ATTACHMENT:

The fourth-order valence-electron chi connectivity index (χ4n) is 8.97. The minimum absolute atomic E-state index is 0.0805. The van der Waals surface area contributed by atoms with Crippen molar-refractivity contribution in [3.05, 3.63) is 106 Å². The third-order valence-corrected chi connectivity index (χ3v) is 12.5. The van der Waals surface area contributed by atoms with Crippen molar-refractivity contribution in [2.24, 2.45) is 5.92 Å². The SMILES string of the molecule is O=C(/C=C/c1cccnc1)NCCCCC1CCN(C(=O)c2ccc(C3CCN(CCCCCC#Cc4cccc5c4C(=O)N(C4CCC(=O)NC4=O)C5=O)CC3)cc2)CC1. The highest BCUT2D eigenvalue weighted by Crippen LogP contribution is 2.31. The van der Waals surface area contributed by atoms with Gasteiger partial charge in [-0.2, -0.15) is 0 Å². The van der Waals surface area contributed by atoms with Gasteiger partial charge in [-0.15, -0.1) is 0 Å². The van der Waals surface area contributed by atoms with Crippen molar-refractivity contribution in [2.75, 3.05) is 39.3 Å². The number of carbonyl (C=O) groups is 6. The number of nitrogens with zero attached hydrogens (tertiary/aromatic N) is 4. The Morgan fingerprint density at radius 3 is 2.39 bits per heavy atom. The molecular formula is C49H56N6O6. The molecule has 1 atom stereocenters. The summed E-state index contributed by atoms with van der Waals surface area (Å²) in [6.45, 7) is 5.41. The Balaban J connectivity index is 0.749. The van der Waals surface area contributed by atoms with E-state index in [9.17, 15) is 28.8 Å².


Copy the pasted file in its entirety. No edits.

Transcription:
The fourth-order valence-electron chi connectivity index (χ4n) is 8.97. The minimum absolute atomic E-state index is 0.0805. The van der Waals surface area contributed by atoms with Crippen molar-refractivity contribution in [3.05, 3.63) is 106 Å². The third-order valence-corrected chi connectivity index (χ3v) is 12.5. The van der Waals surface area contributed by atoms with Crippen molar-refractivity contribution in [2.24, 2.45) is 5.92 Å². The SMILES string of the molecule is O=C(/C=C/c1cccnc1)NCCCCC1CCN(C(=O)c2ccc(C3CCN(CCCCCC#Cc4cccc5c4C(=O)N(C4CCC(=O)NC4=O)C5=O)CC3)cc2)CC1. The highest BCUT2D eigenvalue weighted by Crippen LogP contribution is 2.31. The van der Waals surface area contributed by atoms with Gasteiger partial charge in [-0.2, -0.15) is 0 Å². The van der Waals surface area contributed by atoms with Gasteiger partial charge in [-0.15, -0.1) is 0 Å². The van der Waals surface area contributed by atoms with Crippen molar-refractivity contribution in [2.75, 3.05) is 39.3 Å². The number of carbonyl (C=O) groups is 6. The number of nitrogens with zero attached hydrogens (tertiary/aromatic N) is 4. The Morgan fingerprint density at radius 3 is 2.39 bits per heavy atom. The molecular formula is C49H56N6O6. The molecule has 1 atom stereocenters. The summed E-state index contributed by atoms with van der Waals surface area (Å²) in [6.45, 7) is 5.41. The Balaban J connectivity index is 0.749. The van der Waals surface area contributed by atoms with E-state index in [9.17, 15) is 28.8 Å².